The Klausmeier equation is a widely studied reaction-diffusion-advection model of vegetation pattern formation on gently sloped terrain in semiarid ecosystems. We consider the case of constantly sloped terrain and study the formation of planar vegetation stripe patterns which align in the direction transverse to the slope and travel uphill. These patterns arise as solutions to an underlying traveling wave equation, which admits a separation of scales due to the fact that water flows downhill faster than the rate at which vegetation diffuses. We rigorously construct solutions corresponding to single vegetation stripes as well as long wavelength spatially periodic wave trains using geometric singular perturbation theory. Blow-up desingularization methods are needed to understand slow passage of solutions near a degenerate transcritical bifurcation. The underlying geometry of the traveling wave equation predicts relations between pattern wavelength, speed, and terrain slope.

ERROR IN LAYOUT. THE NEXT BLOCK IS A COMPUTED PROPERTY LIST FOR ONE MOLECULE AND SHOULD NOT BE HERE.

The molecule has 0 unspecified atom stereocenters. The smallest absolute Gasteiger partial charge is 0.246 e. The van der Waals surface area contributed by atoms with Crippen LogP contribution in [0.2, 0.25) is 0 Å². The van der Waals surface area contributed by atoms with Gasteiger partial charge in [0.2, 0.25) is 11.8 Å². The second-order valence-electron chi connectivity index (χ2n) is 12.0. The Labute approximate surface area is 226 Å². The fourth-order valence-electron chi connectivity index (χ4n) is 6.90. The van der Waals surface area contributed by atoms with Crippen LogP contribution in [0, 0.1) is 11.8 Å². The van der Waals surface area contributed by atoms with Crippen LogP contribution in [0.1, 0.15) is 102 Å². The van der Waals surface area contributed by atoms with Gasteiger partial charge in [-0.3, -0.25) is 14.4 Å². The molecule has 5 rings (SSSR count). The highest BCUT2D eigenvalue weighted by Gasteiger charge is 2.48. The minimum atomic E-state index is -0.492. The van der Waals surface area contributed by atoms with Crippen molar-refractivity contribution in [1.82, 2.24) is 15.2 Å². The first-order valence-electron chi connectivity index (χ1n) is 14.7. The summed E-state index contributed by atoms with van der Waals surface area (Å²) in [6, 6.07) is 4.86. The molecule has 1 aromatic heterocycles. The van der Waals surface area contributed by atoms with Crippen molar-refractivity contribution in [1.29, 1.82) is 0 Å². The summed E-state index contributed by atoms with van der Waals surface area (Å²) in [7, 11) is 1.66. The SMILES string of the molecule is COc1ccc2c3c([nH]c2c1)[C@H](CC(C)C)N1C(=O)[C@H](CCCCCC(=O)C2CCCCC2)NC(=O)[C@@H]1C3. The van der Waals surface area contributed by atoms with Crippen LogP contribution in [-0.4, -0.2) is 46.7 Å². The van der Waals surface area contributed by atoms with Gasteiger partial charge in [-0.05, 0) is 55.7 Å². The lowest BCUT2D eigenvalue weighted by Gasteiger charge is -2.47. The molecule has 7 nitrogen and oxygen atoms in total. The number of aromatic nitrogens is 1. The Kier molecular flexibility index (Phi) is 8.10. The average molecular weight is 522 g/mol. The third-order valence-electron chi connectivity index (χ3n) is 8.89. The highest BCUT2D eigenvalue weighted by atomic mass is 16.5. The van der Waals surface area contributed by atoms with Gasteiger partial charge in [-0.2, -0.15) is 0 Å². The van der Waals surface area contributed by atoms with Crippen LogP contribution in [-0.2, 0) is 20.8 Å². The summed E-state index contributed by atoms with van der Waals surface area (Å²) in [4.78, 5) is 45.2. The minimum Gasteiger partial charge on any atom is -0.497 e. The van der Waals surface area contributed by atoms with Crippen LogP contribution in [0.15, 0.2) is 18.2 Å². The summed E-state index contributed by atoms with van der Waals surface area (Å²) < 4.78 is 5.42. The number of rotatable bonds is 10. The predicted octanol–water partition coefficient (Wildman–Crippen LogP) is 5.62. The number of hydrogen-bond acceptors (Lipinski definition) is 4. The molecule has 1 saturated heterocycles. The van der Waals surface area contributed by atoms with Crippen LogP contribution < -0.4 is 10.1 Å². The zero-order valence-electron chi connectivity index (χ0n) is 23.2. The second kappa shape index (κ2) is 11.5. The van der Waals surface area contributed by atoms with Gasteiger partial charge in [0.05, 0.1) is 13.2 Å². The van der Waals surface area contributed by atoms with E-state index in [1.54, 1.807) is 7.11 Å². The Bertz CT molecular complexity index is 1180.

Bibliographical noteFunding Information:
The first author’s work was supported by NSF grant DMS–1815315.
© 2018 Society for Industrial and Applied Mathematics.
- Blow-up desingularization
- Geometric singular perturbation theory
- Pattern formation
- Reaction diffusion advection equations
- Traveling waves